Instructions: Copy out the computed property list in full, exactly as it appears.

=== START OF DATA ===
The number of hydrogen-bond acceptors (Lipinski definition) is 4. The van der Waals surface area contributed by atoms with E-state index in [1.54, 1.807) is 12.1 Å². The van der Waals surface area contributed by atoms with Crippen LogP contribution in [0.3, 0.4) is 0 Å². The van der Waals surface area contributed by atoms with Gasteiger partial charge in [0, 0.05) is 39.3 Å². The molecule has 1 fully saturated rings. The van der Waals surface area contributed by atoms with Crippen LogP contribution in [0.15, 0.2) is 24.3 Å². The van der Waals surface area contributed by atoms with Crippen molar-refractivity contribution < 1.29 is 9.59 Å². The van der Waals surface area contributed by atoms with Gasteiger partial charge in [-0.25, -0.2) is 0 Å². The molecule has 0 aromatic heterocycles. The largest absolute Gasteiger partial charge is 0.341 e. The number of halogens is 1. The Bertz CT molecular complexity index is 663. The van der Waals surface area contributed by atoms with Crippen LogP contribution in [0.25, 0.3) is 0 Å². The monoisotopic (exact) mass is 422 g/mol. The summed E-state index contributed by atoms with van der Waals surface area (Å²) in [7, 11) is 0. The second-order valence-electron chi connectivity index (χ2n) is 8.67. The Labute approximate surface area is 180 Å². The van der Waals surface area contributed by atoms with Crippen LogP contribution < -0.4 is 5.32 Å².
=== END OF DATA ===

The number of hydrogen-bond acceptors (Lipinski definition) is 4. The van der Waals surface area contributed by atoms with E-state index in [1.54, 1.807) is 12.1 Å². The van der Waals surface area contributed by atoms with Crippen LogP contribution in [0.3, 0.4) is 0 Å². The van der Waals surface area contributed by atoms with Gasteiger partial charge in [0, 0.05) is 39.3 Å². The molecule has 1 fully saturated rings. The van der Waals surface area contributed by atoms with Crippen LogP contribution in [0.15, 0.2) is 24.3 Å². The van der Waals surface area contributed by atoms with Crippen molar-refractivity contribution < 1.29 is 9.59 Å². The van der Waals surface area contributed by atoms with Gasteiger partial charge in [-0.25, -0.2) is 0 Å². The molecule has 0 aromatic heterocycles. The largest absolute Gasteiger partial charge is 0.341 e. The number of halogens is 1. The Bertz CT molecular complexity index is 663. The van der Waals surface area contributed by atoms with Crippen LogP contribution in [0.25, 0.3) is 0 Å². The monoisotopic (exact) mass is 422 g/mol. The summed E-state index contributed by atoms with van der Waals surface area (Å²) in [7, 11) is 0. The second-order valence-electron chi connectivity index (χ2n) is 8.67. The Labute approximate surface area is 180 Å². The van der Waals surface area contributed by atoms with Crippen LogP contribution < -0.4 is 5.32 Å².